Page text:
Archive for the ‘Plugins’ Category

I haven’t done a “mixing tip” post in a while and I was working on some drums today and thought I’d share a little technique that I started using recently.

Many of you many not be in an ideal space to record drums; or, like me, you have a great room, but it just isn’t as “big” as you’d like it to be.

I’ve gone through TONS of positions in the room from mic’ing on the floor, to mic’ing up high, to pointing mics at the windows for reflections…..so many different methods.  And I’ve also tried so many different MICS.  My favorite for drum room by far is the AEA R88 stereo ribbon, hands down.  AMAZING mic.

But the mic alone won’t give you that magic “large room” sound.  You have to compress the crap out of it!  1176, Distressor, API 527, I’ve tried many different ways, but it still ends up sounding like a smashed small room.

A number of months ago I was working on an audio for video project and the voiceover was done in a less than ideal space. There was WAY too much roominess for a VO. I remembered the new Dereverb tool in Izotope’s bundle and tried it out.  It works pretty well… Not mind blowing, but used in moderation it helps a little bit. It’s a good tool for those doing audio post and film work. But while playing with the settings, I found out you can go the OPPOSITE way and actually make the room sound MORE prominent! Immediately I had to try it on drum room mics…..and sure enough, it worked wonders.

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The Dereverb tool is essentially a glorified multiband compressor where the only thing you can really change is the threshold and the release.  While on some compressors you can do expansion/upward compression (like Wave’s RComp) on Dereverb you can also overly compress the tails and bring up the room sound.

I find it to sound more natural than compression….more like a bigger space.  With the right compressor, I’m sure you can get there, but you really have to spend some time dialing in the right settings.  You can get a little bit of crunchy artifacts going if you dial too much in, but for most drum room sounds, I’m usually ADDING distortion anyway to be more aggressive/in your face, so I don’t mind this at all.

A couple of things to be mindful of:
– It’s best to dial back the High end because it can get quite crispy on cymbals
– You HAVE to render/process and not leave the plugin on (TONS of latency)

I’ve attached a link with samples below. You will find 3 files.

1. “Room – NO processing” – this is the completely dry signal as recorded
2. “Room – EQ Decap” – this is PRE Dereverb but with my EQ and Decapitator applied
3. “Room – DeReverbed” – this is after all processing including DeReverb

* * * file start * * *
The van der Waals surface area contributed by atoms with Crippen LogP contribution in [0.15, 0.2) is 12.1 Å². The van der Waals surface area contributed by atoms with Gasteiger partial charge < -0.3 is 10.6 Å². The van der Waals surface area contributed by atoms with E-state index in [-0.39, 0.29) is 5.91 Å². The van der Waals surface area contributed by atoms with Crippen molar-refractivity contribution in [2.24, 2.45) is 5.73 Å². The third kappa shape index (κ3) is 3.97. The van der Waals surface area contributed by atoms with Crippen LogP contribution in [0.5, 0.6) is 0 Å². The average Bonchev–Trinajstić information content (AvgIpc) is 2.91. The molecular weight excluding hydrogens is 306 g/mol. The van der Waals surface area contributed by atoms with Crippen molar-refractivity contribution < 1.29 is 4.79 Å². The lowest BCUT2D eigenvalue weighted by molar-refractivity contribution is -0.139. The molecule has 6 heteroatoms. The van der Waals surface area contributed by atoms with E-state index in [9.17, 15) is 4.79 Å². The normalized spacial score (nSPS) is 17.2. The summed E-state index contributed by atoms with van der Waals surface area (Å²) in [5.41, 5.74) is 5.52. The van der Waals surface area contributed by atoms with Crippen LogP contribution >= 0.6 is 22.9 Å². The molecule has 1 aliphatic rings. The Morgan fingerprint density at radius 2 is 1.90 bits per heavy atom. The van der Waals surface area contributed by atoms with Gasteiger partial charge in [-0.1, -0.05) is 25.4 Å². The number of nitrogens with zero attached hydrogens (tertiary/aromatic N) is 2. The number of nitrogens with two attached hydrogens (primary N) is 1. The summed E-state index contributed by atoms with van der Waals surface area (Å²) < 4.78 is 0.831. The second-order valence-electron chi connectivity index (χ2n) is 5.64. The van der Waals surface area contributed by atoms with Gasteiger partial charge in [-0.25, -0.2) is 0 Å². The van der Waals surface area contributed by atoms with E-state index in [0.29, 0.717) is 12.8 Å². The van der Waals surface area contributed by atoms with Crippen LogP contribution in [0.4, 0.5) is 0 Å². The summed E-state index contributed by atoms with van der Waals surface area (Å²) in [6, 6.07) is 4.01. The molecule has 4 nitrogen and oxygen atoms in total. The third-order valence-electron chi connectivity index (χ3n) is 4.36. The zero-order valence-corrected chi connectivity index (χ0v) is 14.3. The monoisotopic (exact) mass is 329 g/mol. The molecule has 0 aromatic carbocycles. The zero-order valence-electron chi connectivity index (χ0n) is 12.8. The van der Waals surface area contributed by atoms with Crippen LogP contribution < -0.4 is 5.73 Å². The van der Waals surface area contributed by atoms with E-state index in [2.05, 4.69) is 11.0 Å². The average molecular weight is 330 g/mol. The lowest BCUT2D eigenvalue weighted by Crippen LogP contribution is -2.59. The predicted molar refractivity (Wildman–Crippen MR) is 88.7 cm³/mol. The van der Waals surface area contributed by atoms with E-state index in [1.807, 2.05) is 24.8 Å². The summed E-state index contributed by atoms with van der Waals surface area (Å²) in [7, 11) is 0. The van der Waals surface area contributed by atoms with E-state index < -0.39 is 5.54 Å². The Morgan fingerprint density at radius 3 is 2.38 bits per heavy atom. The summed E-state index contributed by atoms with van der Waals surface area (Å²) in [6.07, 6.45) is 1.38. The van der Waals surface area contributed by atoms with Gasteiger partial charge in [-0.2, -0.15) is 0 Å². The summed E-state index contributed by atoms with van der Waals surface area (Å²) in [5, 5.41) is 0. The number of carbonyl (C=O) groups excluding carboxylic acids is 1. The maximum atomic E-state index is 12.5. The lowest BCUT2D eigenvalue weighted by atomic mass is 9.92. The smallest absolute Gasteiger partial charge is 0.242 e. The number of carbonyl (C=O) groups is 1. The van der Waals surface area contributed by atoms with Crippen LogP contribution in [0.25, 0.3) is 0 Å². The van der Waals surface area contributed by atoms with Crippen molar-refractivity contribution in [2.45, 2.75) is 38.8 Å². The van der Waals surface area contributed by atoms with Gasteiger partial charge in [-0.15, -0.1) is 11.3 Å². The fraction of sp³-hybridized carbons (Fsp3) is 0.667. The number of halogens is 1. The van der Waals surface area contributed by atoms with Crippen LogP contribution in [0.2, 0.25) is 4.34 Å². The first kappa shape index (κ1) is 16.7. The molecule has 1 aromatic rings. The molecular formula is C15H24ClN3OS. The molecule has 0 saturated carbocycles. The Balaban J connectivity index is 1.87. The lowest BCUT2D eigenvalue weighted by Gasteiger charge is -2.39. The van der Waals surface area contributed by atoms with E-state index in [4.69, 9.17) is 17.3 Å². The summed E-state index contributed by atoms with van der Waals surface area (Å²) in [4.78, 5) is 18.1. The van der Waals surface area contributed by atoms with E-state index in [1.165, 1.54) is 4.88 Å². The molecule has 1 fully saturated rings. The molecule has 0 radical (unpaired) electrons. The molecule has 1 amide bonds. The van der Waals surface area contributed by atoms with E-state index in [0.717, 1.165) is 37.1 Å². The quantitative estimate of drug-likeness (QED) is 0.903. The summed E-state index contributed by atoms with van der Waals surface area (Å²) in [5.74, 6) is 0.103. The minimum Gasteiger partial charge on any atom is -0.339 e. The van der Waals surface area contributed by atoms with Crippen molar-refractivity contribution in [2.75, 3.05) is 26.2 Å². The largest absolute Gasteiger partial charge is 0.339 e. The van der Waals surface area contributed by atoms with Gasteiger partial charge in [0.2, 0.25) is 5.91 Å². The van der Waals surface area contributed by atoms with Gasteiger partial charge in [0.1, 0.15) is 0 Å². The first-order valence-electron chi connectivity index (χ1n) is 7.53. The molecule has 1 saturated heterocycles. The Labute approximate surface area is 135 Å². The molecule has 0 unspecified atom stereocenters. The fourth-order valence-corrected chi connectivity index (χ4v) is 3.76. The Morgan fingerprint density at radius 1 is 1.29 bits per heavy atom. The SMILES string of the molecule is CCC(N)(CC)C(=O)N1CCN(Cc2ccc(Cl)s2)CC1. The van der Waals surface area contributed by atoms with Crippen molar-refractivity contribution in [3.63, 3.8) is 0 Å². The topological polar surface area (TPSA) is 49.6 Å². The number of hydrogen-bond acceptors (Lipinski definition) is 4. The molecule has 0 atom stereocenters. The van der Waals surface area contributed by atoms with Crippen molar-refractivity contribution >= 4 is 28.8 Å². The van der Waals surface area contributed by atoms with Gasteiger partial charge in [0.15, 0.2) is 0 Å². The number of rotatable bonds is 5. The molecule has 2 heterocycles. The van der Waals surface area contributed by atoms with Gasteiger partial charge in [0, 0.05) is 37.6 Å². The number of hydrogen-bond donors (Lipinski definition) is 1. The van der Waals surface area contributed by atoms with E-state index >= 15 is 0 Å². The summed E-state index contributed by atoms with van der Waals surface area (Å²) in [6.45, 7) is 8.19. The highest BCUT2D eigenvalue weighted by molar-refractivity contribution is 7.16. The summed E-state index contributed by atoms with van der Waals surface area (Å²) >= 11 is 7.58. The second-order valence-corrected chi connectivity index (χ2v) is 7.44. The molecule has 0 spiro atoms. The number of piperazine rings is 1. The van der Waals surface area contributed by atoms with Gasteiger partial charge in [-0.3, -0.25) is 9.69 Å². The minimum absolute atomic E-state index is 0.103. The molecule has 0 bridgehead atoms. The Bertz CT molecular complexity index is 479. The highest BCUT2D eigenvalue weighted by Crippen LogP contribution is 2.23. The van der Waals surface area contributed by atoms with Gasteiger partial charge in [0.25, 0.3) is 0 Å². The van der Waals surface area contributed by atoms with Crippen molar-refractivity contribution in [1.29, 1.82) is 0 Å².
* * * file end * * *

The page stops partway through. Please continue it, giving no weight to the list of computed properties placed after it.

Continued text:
Download DeReverb Samples Here!

Enjoy!

 

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I know it’s been a long time, but I FINALLY got around to completing this whole mix test.  Luckily, things have been really busy at work.  I’ve been working pretty much non-stop since early December.

To use a phrase from the broadcast field – ‘if you’re just now joining us’ I’m testing the workflow and sonic tradeoffs of mixing ITB vs. OTB vs. summing and using different types of plugins.   If you would like the history of this test, please visit my previous post here.

So, without further ado, here are the results.  (all files are 16bit 44.1kHz stereo WAV)

All the tracks have the EXACT same start and end point.   The levels are somewhat matched, but not EXACTLY.  When you pull these up in your DAW, you may have to move faders just a tiny bit to match.  (I know, I’m a slacker)

Take a listen and see which one YOU think sounds the best.  I’d love to hear from you.  Of course this isn’t ALL about sound, it’s about the tradeoff between sound and workflow.   I’ll explain my opinions further down.

1. McDSP ITB mix
2. McDSP analog summed
3. McDSP analog summed through Vintech
4. Waves SSL ITB mix
5. Waves SSL analog summed
6. Waves SSL analog summed through Vintech
7. SSL Duality LFAC mix

So, this whole exercise was definitely an experience that both reinforced some existing perceptions and helped me to realize a few others. In past “shootouts” I usually leave my opinions out of it and let the reader/listener make up their own mind.  This time around I think my opinion is critical to this post.

Now, one of the biggest surprises that I has was the fact that  I was able to get the mixes so close to each other  for starting from scratch each time.  All in all, there isn’t a lot of difference between these.  I think this speaks to the fact that the tools used to mix are pretty inconsequential compared to the engineer him/herself and the tracking process.  Most bands these days want to rush through tracking and “fix it in the mix”.  That is the biggest mistake you can make as a band.  The SOUND of the record comes from getting the right sounds in the room at the microphone.